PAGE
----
Any kind of simulation model in which there is only one task executer will generally be very easy to set up. You can create center port connections to a task executer and use the Use Transport option on the upstream fixed resource.

The table below shows how the two primary dispatching decisions are made in this scenario.

Single-Resource Dispatching
Resource SelectionThere is only one task executer who can do the job, so all task sequences ("jobs") are dispatched to that task executer.
Job SelectionWhen the task executer becomes available to do another task sequence, it uses its Queue Strategy to select a task sequence to perform next from its task sequence queue.

Using more than one task executer is not much more difficult. You can connect the task executers to a dispatcher object, then send task sequences to that dispatcher through the Use Transport option.

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Multi-Resource Dispatching Using a Dispatcher
Resource SelectionTask sequences are dispatched to the dispatcher's task sequence queue. The task executer is then chosen via the dispatcher's Pass To logic.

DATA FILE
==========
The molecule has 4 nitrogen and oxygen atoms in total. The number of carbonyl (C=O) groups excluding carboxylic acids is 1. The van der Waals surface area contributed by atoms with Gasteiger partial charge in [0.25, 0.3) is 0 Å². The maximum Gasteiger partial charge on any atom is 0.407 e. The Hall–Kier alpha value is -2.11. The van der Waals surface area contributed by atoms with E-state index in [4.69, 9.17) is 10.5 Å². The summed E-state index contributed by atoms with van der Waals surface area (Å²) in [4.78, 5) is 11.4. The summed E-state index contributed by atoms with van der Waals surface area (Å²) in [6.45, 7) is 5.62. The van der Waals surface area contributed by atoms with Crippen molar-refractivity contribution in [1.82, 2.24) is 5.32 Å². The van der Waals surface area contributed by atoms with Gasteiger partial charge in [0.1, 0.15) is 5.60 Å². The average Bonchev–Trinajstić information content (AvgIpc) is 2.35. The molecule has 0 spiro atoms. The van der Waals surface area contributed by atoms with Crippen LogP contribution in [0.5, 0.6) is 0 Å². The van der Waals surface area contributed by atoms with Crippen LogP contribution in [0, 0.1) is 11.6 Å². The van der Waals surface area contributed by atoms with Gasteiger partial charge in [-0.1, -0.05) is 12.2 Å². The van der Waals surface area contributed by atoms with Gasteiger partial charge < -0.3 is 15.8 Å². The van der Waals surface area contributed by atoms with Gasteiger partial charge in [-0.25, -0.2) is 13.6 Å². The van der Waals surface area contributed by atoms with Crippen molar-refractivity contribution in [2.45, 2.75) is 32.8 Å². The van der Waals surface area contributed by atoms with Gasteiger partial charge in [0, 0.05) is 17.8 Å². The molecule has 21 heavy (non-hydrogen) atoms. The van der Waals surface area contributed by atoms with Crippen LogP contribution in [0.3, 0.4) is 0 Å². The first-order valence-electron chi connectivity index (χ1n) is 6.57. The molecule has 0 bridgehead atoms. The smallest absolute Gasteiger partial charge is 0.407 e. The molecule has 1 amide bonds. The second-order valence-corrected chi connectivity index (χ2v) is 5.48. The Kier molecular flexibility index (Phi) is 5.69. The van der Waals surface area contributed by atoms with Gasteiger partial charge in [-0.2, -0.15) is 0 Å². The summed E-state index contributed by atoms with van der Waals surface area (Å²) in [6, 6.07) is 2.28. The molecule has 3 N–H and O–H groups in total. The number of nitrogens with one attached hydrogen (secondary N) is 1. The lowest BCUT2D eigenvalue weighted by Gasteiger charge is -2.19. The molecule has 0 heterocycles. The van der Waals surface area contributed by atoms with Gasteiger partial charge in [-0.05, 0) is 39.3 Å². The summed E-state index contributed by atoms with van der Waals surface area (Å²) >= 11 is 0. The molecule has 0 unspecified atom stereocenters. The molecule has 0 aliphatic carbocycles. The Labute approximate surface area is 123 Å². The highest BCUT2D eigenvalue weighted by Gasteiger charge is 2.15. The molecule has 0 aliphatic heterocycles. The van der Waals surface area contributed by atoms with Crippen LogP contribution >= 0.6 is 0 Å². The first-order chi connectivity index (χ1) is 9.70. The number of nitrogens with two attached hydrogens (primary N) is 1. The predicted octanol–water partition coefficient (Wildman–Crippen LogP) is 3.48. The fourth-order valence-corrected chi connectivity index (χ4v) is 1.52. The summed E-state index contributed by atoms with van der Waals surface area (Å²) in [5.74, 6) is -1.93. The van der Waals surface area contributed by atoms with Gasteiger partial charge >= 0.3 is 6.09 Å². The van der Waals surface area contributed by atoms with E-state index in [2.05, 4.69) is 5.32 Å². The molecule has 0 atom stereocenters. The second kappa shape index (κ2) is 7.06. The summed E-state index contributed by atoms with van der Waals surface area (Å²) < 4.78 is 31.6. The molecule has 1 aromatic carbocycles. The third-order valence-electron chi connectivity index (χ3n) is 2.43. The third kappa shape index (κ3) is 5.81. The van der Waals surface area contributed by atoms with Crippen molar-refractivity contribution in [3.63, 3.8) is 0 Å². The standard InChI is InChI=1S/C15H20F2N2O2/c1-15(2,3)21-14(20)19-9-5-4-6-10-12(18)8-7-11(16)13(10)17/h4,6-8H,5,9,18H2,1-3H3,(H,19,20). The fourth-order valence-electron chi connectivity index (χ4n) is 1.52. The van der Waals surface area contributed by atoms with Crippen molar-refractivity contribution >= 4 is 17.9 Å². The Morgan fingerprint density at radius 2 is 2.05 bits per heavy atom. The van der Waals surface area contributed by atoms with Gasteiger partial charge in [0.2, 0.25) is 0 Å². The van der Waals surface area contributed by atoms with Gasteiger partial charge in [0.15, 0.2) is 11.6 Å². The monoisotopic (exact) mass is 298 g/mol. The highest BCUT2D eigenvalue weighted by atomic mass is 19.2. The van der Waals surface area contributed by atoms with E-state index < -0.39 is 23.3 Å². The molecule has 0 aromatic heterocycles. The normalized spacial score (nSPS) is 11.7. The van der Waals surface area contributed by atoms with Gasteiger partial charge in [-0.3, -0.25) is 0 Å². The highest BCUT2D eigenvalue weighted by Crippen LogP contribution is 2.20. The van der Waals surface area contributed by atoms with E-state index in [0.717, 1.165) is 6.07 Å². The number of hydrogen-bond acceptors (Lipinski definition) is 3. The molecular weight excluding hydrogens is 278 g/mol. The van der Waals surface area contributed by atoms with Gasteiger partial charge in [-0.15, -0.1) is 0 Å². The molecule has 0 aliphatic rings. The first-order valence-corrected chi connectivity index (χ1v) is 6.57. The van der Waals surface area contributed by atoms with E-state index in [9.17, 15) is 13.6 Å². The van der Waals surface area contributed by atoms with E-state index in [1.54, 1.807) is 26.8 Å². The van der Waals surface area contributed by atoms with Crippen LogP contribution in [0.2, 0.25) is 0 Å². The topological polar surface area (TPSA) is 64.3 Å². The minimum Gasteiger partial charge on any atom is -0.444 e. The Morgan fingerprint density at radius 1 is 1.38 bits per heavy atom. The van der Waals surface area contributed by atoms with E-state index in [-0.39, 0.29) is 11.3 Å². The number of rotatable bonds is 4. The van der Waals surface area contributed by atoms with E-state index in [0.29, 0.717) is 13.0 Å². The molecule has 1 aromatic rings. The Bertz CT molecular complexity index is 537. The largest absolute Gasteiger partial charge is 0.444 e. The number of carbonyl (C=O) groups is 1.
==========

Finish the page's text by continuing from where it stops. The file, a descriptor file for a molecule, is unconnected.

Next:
Job SelectionWhen one of the dispatcher's connected task executers becomes available to do another task sequence, it automatically notifies the dispatcher of its availability. The dispatcher will then use its Queue Strategy to select a task sequence to perform next from its (the dispatcher's) task sequence queue.

These scenarios can also be integrated relatively easily with process flows that you define. If there are additional jobs that you'd like to define directly in process flow, you can use the Create Task Sequence activity to create task sequences and dispatch them to a dispatcher or task executer's task sequence queue.